A versatile Tn7 transposon-based bioluminescence tagging tool for quantitative and spatial detection of bacteria in plants
Investigation of plant-bacteria interactions requires quantification of in planta bacterial titers by means of colony counting assays. However, colony counting assays are cumbersome and time-consuming, and are unable to detect spatial patterns of bacterial colonization in plants. Here, to overcome these shortcomings, we devised a broadly applicable genetic engineering tool for bioluminescence-based quantitative and spatial detection of bacteria in plants. We developed plasmid vectors that have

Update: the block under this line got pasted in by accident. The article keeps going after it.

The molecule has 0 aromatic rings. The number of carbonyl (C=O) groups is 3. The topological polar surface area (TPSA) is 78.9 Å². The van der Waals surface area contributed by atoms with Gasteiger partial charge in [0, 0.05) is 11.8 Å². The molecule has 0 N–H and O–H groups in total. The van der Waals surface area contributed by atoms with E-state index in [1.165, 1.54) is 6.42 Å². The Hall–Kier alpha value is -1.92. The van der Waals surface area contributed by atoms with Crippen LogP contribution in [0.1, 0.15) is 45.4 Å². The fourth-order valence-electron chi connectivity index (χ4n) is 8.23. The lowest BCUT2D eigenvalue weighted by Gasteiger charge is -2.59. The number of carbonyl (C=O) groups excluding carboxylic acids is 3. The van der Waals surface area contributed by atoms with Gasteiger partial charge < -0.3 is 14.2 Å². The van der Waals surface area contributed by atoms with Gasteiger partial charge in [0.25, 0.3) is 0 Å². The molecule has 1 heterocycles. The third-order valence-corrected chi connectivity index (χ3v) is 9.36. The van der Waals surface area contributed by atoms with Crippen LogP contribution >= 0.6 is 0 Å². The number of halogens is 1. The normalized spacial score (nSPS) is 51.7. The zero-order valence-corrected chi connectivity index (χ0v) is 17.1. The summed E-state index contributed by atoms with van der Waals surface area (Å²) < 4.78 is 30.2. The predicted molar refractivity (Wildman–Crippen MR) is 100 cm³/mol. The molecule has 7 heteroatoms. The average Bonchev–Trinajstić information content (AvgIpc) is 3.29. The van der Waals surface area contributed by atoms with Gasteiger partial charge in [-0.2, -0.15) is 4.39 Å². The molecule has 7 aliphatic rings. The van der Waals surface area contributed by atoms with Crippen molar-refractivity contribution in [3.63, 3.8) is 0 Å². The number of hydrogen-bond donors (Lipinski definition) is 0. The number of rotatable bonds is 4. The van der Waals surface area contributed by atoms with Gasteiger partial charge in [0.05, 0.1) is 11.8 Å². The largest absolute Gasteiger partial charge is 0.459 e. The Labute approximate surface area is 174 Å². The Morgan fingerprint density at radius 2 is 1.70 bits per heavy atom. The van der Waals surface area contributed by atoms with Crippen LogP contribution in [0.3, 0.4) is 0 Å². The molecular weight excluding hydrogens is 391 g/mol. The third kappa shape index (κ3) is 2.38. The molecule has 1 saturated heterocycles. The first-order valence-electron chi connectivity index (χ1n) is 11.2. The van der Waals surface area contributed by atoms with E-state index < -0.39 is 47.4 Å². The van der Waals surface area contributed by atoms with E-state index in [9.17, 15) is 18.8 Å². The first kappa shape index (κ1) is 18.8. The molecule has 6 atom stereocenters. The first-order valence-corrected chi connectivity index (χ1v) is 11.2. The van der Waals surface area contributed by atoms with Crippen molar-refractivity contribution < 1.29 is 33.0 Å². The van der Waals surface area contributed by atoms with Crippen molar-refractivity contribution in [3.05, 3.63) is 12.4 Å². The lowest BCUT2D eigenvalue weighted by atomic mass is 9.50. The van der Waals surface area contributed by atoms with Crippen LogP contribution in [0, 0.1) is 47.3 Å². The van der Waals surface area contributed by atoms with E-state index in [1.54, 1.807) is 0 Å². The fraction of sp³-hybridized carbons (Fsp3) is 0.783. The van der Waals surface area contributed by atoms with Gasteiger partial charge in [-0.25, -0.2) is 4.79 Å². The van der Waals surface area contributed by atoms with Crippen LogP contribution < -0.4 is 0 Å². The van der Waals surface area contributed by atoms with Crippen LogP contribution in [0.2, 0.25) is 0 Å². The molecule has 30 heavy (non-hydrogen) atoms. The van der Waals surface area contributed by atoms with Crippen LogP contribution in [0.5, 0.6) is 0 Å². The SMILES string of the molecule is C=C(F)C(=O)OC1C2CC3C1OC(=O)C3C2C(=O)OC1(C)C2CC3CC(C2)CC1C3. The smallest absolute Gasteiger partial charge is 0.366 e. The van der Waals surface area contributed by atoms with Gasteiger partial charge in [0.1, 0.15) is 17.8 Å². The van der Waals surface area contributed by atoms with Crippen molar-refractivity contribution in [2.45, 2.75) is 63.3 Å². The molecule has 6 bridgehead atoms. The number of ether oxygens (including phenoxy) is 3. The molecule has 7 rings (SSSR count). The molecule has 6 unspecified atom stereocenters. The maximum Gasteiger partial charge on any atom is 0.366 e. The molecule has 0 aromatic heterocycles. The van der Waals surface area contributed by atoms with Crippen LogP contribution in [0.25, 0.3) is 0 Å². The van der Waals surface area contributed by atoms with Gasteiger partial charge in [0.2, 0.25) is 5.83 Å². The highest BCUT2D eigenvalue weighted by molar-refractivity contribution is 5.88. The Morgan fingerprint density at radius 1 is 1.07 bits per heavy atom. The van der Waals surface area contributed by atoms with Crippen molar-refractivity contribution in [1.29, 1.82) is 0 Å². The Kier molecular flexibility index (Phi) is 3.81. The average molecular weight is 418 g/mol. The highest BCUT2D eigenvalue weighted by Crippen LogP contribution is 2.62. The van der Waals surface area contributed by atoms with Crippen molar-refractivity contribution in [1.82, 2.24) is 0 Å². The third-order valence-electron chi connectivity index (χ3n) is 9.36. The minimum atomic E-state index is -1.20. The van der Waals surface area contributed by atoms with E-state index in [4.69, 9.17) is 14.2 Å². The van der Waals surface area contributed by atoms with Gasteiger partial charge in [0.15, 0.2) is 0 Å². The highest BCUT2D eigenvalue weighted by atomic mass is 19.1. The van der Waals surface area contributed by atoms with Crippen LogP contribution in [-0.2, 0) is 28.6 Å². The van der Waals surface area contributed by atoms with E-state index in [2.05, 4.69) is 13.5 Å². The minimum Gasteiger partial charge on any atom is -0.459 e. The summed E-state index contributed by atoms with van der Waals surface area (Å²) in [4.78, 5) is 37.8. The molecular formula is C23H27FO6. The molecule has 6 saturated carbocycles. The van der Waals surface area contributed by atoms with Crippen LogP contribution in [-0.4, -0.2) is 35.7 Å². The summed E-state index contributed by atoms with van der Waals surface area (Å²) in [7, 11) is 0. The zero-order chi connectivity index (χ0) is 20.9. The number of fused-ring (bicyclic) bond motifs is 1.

... vectors that have broad host ranges and enable Tn7 transposon-mediated integration of the luxCDABE luciferase operon into a specific genomic location ubiquitously found across bacterial phyla. These vectors allowed for generation of bioluminescent transformants of various plant pathogenic bacteria belonging to the genera Pseudomonas, Rhizobium (Agrobacterium), and Ralstonia. The bioluminescent transformant of Pseudomonas syringae pv. tomato DC3000 (Pto-lux) was as virulent in Arabidopsis thaliana as its parental strain. Direct luminescence measurements of Pto-lux-inoculated plant tissues reported bacterial titers in A. thaliana, Solanum lycopersicum, Nicotiana benthamiana, and Marchantia polymorpha as accurately as conventional colony counting assays. We further showed the utility of our vectors for converting the previously generated Pto derivatives to isogenic bioluminescent strains. Importantly, quantitative bioluminescence assays using these Pto-lux strains accurately reported the effects of plant immunity and bacterial effectors on bacterial growth with a dynamic range of 4 orders of magnitude. Moreover, macroscopic bioluminescence imaging illuminated spatial colonization patterns of the Pto-lux in/on inoculated plant tissues. Taken together, our vectors offer untapped opportunities for developing bioluminescence-based quantitative and spatial analysis of bacterial growth in a variety of plant-bacteria interactions.